The ink was barely dry on Alec Issigonis’s sketch for the original Mini before people were thinking about modifying it. The great man had intended his creation to be a minimalist economy car to mobilise the masses – a British equivalent of the Fiat 500 or Citroen 2CV. But it didn’t take long for the performance potential of BMC’s front-driven baby to be realised, then acted upon.
Issigonis wasn’t too keen on this new direction. He even argued against the creation of the first Mini Cooper – which swapped the regular 850’s 34hp A-Series engine for the searing performance of a 55hp 1.0-litre twin-carb. Factory power outputs grew beyond that during the Mini’s lifetime, but not by very much, the giant-slaying Cooper S only made 76hp. Even when the Mini gained fuel injection close to the end of its long existence the 1275 engine was only making 63hp.
So it’s fair to assume that, if he was still with us, Sir Alec might not regard this week’s star as being a worthy continuation of his legacy. Which doesn’t stop it from being awesome: a rear-drive Mini that makes a claimed 340hp through the combined efforts of two Yamaha R1 motorbike engines.
We have previously featured Brave Pills that require courage for their rarity, those that qualify through mechanical complication and their hardness to fix and even some that have earned inclusion solely on their general scariness and potential to make fresh widows. But this Mini is a full house, with a tick against every box. It definitely won’t be for everybody, or even most, but aren’t you vicariously happy to live in the world where something this mad exists?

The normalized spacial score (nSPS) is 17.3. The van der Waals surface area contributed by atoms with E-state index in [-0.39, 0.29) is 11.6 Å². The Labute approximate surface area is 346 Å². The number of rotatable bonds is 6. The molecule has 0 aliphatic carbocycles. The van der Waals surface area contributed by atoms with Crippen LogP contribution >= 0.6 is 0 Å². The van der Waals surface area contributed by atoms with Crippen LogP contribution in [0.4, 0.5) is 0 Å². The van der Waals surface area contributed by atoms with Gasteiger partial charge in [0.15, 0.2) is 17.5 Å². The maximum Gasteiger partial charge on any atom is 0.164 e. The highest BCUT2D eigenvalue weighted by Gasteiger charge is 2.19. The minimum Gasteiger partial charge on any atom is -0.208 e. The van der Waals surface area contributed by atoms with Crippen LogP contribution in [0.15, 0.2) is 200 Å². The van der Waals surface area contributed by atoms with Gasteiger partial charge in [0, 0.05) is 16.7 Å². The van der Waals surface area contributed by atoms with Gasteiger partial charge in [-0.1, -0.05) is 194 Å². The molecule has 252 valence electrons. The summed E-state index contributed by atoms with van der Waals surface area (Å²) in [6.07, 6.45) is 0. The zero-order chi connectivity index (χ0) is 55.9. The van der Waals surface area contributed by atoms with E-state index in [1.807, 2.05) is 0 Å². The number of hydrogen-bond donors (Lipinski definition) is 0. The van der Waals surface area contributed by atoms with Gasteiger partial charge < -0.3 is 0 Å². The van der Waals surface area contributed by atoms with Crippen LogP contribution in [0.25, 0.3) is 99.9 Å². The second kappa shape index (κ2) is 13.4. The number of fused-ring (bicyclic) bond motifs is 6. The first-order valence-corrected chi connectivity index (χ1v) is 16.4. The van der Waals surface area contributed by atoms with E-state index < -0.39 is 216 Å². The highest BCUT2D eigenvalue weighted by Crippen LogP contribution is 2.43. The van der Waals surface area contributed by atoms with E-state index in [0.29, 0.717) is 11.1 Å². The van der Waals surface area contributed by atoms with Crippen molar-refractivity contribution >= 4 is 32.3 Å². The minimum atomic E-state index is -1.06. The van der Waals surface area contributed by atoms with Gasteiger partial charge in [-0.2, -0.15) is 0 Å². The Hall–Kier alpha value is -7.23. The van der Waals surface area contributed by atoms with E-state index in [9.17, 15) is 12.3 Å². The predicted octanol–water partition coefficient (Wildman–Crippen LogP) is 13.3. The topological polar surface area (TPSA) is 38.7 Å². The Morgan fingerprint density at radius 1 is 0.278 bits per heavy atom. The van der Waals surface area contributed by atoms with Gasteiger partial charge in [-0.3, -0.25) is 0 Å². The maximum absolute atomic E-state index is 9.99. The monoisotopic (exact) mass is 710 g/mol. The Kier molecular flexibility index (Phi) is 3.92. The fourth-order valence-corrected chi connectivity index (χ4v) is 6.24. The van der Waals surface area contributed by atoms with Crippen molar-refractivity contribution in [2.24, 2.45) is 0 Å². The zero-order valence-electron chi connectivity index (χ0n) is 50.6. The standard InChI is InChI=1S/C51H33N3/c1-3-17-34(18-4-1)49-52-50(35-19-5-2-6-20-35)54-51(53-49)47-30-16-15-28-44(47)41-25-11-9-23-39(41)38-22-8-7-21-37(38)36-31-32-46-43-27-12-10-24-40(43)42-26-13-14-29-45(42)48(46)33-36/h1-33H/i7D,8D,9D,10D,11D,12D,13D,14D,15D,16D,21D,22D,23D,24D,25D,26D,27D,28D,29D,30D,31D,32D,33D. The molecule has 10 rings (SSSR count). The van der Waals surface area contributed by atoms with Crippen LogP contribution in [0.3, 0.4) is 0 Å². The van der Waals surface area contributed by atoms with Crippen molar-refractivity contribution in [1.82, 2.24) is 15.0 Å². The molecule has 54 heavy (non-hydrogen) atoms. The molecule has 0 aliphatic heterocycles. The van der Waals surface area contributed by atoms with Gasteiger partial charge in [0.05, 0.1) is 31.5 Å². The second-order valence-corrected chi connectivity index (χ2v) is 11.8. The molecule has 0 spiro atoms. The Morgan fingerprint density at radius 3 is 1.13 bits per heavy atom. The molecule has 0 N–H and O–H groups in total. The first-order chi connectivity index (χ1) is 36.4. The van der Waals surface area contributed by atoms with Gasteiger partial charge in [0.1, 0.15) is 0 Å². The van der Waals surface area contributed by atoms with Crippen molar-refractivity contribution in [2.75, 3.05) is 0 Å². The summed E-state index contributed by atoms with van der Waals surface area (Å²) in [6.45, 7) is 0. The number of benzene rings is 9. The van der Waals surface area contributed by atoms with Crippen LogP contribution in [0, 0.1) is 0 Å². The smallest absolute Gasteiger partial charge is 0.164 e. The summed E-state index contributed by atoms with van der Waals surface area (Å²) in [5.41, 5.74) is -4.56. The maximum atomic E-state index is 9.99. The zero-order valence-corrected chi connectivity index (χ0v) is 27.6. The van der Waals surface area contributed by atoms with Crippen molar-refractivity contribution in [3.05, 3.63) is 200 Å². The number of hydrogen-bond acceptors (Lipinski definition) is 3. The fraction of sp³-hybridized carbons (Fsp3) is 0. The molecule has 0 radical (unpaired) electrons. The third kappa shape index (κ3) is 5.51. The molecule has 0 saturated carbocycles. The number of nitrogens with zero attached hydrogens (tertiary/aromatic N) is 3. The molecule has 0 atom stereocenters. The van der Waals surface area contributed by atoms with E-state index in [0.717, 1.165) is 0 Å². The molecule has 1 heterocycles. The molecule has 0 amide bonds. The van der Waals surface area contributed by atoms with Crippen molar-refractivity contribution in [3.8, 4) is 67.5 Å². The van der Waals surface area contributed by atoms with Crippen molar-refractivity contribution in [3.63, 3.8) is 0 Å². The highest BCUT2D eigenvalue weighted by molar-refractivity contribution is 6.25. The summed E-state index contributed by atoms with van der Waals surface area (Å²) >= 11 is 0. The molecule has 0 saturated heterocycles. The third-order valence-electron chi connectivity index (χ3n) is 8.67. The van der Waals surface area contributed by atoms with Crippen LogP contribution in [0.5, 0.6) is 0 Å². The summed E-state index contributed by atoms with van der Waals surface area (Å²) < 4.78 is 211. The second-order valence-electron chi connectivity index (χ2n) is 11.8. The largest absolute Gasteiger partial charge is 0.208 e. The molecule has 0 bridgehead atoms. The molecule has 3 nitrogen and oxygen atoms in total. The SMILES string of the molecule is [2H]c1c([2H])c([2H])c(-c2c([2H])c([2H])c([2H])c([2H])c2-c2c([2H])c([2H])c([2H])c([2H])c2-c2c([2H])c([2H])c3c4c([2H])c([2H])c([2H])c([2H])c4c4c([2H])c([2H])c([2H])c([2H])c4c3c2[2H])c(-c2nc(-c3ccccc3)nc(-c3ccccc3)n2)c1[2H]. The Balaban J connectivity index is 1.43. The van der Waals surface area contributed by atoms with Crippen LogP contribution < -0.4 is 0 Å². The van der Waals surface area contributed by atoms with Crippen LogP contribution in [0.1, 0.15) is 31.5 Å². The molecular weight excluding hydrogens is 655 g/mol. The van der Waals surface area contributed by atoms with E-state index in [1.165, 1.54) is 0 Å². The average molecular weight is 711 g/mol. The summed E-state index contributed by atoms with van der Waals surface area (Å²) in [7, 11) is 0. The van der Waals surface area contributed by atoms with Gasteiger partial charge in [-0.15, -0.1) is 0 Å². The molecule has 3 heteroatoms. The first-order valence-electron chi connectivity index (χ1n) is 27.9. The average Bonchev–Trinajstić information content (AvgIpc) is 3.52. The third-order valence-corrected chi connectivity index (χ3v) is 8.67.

The Mini has been subjected to many unlikely engine swaps over the years, from VTECs to V8s, but this is undoubtedly one of the maddest. Yet also, in its own insane way, surprisingly rational. Even the punchiest motorbike engines tend to struggle to move the mass of cars, but the classic Mini’s diminutive size and lightweight means it is barely heavier than one of the skeletal sports cars that normally get such transplants.
Not that there is much of the original 1990 Mini Mayfair’s core structure left. The conversion was carried out by well-known specialist Z Cars back in 2000-2001, with the donor having been given a rear bulkhead behind the two remaining seats and a heavyweight integral roll-cage. The original hydrolastic suspension has been binned, with the Mini now treated to coilovers with adjustable travel and rebound and fully rose-jointed suspension mounted to new subframes at each end.
The double engine installation is where things get more mind-bending. Two ex-Yamaha R1 four-cylinder engines are mounted, offset, in the rear of the car, their six-speed bike gearboxes plugged into a common drive – which then turns the rear wheels via a limited slip differential.
Although it has eight cylinders and two litres of displacement – the capacity accurately reflected on the DVLA database – the two engines are still entirely separate, although with common throttle and clutch cables. That means the car can be driven using one or both, with the seller even saying it is possible to have each working in a different gear. Ratios are selected by the metal selector sprouting from the dashboard with separate levers for each transmission. Oh, and there’s no reverse gear, backing up done either under the power of an electric motor or – more easily – by manual heaving.